Sharp Decline in Global Oil Prices

Sharp Decline in  Global Oil Prices Sharp Decline in  Global Oil Prices

Oil prices have declined sharply over the summer, even falling below $100 a barrel last week.

Brent crude declined to its lowest intraday level in more than two years, and West Texas Intermediate to a 16-month low.

Brent fell $1.04 to settle at $99.16, the lowest closing price since April 18, 2013. Earlier in Thursday, Brent slumped to $99.03, the lowest intraday price since May 1, 2013.

WTI for October delivery slid as much as $1.24 to $90.43 a barrel in electronic trading on the New York Mercantile Exchange, the lowest since May 1, 2013.

US crude rose 9 cents to settle at $92.75, snapping a three-day losing streak.

Prices have decreased 7.9 percent this year.

 Saudi Production Cut

Saudi Arabia cut production by 330,000 barrels a day to 9.68 million a day in August, according to the IEA.

The nation exported 6.95 million barrels a day in June. The kingdom said in a submission to OPEC that it reduced production in August by 408,000 barrels a day to 9.6 million a day.

Saudi Oil Minister Ali Al Naimi on Thursday played down concerns about the recent fall in oil prices below $100 per barrel.

“Have you ever seen me concerned?” Al Naimi said when asked if the fall was a matter for concern. “This is not the first time prices change, they always change. It’s a dynamic process,” he told Reuters.The kingdom’s current output is around 9.6 million barrels per day (bpd), according to the OPEC.

While Saudi Arabia cut its production by 400,000 barrels a day in August, others are boosting their oil flows.

 Kuwait Boosts Output

Kuwait is boosting its crude output this month despite falling prices.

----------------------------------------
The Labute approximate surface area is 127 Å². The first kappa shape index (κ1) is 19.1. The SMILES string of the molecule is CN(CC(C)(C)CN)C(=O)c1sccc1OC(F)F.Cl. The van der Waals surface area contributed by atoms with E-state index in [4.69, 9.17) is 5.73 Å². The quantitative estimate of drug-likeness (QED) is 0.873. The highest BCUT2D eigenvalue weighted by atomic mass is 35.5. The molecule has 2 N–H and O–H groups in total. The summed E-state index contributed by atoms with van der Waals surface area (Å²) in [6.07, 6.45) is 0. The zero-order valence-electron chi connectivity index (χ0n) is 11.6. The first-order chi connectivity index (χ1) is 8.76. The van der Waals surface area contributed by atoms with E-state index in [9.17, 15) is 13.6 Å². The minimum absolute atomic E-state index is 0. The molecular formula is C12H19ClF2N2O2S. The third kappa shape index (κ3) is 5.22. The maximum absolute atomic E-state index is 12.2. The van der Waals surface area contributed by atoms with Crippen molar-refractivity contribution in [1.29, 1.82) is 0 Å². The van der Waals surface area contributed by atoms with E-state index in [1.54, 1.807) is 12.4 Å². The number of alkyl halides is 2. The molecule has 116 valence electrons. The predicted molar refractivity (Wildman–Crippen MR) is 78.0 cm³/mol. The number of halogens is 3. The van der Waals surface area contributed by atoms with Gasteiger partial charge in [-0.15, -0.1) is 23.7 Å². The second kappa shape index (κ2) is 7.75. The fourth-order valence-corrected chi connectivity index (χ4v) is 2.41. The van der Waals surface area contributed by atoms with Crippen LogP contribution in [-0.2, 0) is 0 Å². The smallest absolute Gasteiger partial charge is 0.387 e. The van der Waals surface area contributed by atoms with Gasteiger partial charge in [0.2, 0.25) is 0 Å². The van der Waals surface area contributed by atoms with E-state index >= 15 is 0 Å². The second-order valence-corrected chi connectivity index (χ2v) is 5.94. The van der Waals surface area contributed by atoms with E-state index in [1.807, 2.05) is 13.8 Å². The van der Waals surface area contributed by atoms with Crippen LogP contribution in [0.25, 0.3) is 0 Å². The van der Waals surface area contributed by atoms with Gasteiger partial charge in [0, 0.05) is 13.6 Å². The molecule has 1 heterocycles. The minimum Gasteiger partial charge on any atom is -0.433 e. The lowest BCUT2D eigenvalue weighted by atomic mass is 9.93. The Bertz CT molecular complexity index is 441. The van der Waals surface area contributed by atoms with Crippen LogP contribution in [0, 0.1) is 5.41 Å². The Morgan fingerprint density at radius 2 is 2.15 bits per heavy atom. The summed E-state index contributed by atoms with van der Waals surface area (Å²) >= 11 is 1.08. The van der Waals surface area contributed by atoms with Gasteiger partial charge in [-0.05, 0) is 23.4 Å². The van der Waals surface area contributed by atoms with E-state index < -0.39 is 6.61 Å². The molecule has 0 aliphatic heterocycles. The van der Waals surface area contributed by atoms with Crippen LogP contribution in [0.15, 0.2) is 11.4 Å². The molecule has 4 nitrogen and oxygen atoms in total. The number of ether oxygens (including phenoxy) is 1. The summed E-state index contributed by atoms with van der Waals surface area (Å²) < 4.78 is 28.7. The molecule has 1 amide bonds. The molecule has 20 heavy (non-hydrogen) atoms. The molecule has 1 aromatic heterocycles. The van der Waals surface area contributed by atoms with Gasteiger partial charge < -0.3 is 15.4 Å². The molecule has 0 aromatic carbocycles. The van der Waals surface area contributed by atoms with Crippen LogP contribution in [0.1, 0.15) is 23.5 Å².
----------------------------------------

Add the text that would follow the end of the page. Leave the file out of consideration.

According to the Wall Street Journal, Kuwait has increased its production to 2.9 million barrels a day this month, up 100,000 barrels a day from August. It could rise to 3 million barrels a day next month. The output hike is to supply a 10-year deal signed last month by Kuwait with SinopecCorp. The contract will nearly double Kuwait’s supplies to the Chinese oil giant to 300,000 barrels a day.

The move also reflects optimism over the oil price after Kuwait oil minister Ali Saleh Al-Omair said earlier Thursday he expects “it to rebound again.”

 Iran Responses

In response to whether Iran would request an emergency meeting to address falls in oil prices, Iran’s Oil Minister Bijan Namdar Zanganeh said that the ministry had no plans to do so.

“Currently, we do not believe that emergency meeting is necessary,” Zanganeh was quoted by Mehr news agency as saying on Thursday.

 “We face restrictions in making a request for such meeting; however, other OPEC members would soon make such request to the OPEC,” he added.

Zanganeh said that the higher the oil prices, the better, adding: “No predictions could be made now for future months about cuts in crude supply by OPEC.”